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LGBTQ+ History Month was created in 1994 by a high school history teacher in Missouri named Rodney Wilson (GLAAD.org). According to the Library of Congress, a resolution was passed in 1995 by the General Assembly of the National Education Association to include LGBT History Month within a list of commemorative months.

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We are heading into our second year as a center on campus and thought that our first blog of the semester should introduce or reintroduce you all to the Mitchell-West Center for Social Inclusion, located on the 1st floor of Rice Hall.

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James Baldwin once said, “History, as nearly no one seems to know, is not merely something to be read. And it does not refer merely, or even principally, to the past. On the contrary,” he continued, “the great force of history comes from the fact that we carry it within us, are unconsciously controlled by it in many ways, and history is literally present in all that we do.

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There is an ever-increasing need for these civic values in our democratic society, particularly in a nation with many differing social, cultural, economic, and political backgrounds, and where historically some citizens have been privileged at the expense of others. We approach our teaching through this lens and believe that teachers have a profound responsibility in preparing children to be socially-just individuals.

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The Collaborative Special Education program prepares undergraduate and graduate students to work in general and special education settings with children and young adults who have varying ranges of exceptionalities.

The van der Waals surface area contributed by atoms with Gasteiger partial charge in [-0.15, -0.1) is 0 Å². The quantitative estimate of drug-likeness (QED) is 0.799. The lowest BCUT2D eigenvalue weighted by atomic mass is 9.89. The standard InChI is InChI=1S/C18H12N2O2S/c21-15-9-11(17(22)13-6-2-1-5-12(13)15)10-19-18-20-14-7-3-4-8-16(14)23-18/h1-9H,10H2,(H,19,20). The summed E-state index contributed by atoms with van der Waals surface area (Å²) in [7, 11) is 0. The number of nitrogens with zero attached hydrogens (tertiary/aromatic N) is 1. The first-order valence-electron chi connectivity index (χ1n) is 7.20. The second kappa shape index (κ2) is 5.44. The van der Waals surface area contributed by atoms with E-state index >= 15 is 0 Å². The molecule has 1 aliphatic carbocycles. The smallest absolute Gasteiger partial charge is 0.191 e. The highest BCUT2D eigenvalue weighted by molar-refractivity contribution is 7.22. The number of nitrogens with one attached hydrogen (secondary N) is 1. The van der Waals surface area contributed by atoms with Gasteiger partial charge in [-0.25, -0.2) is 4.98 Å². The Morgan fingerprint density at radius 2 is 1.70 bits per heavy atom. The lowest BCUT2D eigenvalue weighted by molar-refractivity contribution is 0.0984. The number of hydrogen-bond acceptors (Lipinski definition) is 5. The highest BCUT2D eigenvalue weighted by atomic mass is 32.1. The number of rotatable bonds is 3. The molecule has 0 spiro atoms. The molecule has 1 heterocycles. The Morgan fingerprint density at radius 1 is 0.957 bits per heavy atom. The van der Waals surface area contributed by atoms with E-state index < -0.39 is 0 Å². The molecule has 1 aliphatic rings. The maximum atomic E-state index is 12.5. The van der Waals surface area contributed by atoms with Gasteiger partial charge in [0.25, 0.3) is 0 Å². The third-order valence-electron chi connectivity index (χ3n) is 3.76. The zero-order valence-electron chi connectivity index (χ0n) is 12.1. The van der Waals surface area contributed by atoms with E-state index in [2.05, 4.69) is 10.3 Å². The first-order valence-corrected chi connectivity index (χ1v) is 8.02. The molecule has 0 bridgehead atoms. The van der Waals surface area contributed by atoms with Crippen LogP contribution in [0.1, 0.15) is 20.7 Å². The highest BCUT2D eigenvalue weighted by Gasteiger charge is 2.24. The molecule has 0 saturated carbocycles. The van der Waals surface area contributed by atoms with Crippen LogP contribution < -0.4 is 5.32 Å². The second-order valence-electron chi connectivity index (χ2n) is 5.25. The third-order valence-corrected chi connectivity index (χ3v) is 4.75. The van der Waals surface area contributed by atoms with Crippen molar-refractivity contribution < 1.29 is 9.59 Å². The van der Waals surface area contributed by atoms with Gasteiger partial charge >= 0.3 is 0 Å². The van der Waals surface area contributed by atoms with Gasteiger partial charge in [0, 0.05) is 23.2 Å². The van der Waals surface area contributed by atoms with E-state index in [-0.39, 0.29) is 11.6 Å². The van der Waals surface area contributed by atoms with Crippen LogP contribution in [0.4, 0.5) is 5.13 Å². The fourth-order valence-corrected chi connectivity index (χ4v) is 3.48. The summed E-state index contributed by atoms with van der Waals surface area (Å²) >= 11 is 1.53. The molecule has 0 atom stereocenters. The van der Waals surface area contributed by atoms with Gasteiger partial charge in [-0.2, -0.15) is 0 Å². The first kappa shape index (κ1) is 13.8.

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Alternative Breaks are what you get when you mix social justice, meaningful action, and opportunity with a group of college students.

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In 2016, we approached Limestone Correctional Facility, a large maximum-security prison that holds approximately 2200 men, to see whether UNA could help to meet the facility’s educational needs as outlined in a local news article.

UNA students participating in the Disability Support Services Panel Discussion last year alongside Dr. Graham Sisson, Jeremy Martin, and President Kitts.

Students living with disabilities are enrolling in postsecondary institutions at an increasing rate. The National Center for Education Statistics reports that during the 2015-2016 academic year, 19% of college undergraduate and 11.9% of postbaccalaureate students reported having a disability.